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Investing in youth: the role of reproductive health Printable Version PRINTABLE VERSION
by International Youth Development Forum IYDF, Nigeria Sep 9, 2002
Health , Child & Youth Rights   Opinions


85-115 million girls and women have undergone FGM. Two million or more girls undergo FGM each year. FGM is most often practiced in 26 African countries (including the Middle East), a few Asian countries, and is increasingly practiced in Europe, Canada, Australia and the US.

Why do young people disproportionately suffer from reproductive health problems?

Lack of Information:
Many young people lack knowledge and have misleading information about sexual issues.

Lack of Access:
Legal barriers often prohibit or limit provision of information or services to young people. Financial and geographic barriers prevent many young people from paying for services or being able to access clinics.

Cultural and Social Restrictions:
Unequal power relations and sexual coercion between boys and girls and older men and girls often prevent girls from negotiating the timing of sex and contraceptive usage. Attitudes toward sex, particularly premarital sex, often result in the restriction of information and access to services for young people. Low levels of female education lead to less reproductive decision-making power and earlier childbearing among many young women.


Ensuring young people's reproductive health is not solely the responsibility of the health sector, but also that of the education, poverty, and population sectors.

Young People's Health is a Population Issue:
Young people represent a large and growing population group.
Associated with the demographic transition is an absolute and relative increase in the population of older people. Investments in the human capital of youth are necessary to build a healthy workforce that can support and ensure the welfare of the elderly population.

Young People's Health is an Education Issue:
The health of young people has a direct impact on their educational potentials. Schoolgirls who become pregnant are either forced to leave school, risk unsafe abortions to avoid leaving school, and are prevented from returning to school after giving birth, because they have to take care of their child. Young women who become pregnant at an early age, therefore, achieve lower levels of education than women who delay childbearing until their 20s. "Investing in the second decade of life should be part of regular business at each level of the development community." This was the message delivered by the Population Council in a World Bank workshop on adolescent health. Neglecting young people's health will reduce or negate the benefits of past government expenditures in child survival, childhood communicable diseases, and education as well as curtail future economic and social development.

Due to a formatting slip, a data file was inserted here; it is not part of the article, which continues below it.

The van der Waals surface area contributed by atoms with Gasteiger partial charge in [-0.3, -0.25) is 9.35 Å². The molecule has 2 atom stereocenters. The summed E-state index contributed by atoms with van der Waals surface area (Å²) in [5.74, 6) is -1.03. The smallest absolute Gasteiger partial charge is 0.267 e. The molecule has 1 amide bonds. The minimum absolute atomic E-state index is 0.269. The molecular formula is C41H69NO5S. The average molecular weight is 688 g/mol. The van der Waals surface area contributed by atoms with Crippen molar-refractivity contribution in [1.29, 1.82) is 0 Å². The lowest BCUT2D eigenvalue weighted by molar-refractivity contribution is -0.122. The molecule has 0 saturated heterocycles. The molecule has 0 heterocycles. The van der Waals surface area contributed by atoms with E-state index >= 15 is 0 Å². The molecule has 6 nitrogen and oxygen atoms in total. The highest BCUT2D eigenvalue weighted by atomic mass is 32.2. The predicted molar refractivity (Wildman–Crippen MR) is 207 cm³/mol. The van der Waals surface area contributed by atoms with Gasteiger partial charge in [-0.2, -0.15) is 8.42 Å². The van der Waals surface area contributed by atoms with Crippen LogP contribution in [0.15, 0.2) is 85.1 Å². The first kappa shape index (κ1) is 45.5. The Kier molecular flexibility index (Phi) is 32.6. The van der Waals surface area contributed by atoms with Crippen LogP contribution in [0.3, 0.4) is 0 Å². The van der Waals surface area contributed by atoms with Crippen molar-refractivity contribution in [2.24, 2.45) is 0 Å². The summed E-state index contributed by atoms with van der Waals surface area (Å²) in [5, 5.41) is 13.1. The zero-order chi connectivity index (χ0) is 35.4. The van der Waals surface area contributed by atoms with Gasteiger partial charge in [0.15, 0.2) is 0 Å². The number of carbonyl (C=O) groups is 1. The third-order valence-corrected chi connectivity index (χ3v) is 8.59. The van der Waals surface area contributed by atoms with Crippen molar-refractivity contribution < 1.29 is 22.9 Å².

Despite their fundamental importance, programs and policies for young people remain lacking. The needs of young people are often only recognized when it is too late: when they become pregnant, need abortions, or are infected with HIV or other STDS. Services — if provided — are delivered through conventional Maternal Child Health/Family Planning (MCH/FP) programs which are not specifically geared toward younger age groups.

It is time to end the cultural and policy silence surrounding young people's health and prevent young women and men's problems before they start. Young people comprise almost 30% of the world population, and are growing in number. By 2020, 87% of young people will be living in developing countries. A large percentage of these young people will be sexually active, not use adequate contraception, and suffer disproportionately from reproductive health problems including pregnancy-related complications, HIV/AIDS and STDS, and female genital mutilation (FGM).

Ensuring the reproductive health of young people makes social and economic sense: Health complications related to STDS, abortion, or teenage pregnancy can place a substantial burden on individual welfare and scarce government resources. Adolescent childbearing can lead to economic setbacks for young people, their communities, and the national economy. If adequate public investments are not made in the health of the younger generation, these personal and societal costs will only increase.

Young People's Health is a Poverty Issue:
Improving young people's health is critical to the goal of poverty reduction: Young people comprise an increasing percentage of the workforce, are the workforce of the future, and contribute to the economic production in the home through paid and unpaid work.
Obstructed labor, HIV infection, and chlamydia infection rank among the leading ten causes of disability-adjusted life years (DALYs) lost among young people ages 10-24 living in developing regions

Future Directions:
ln planning future health, population, education, and poverty projects, Bank staff must recognize that:
ways of shaping investments in young people's health should be discussed within and among sectors; opportunities for collaboration must be created among Bank projects; on a country level, health programs for youth should be integrated and mainstreamed with other national plans.


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Jerry Welch | Sep 8th, 2003
No one "needs" an abortion. And you wonder why sexual diseases spread. The removal of the premarital sex taboo has cost more lives and health than can be recovered.

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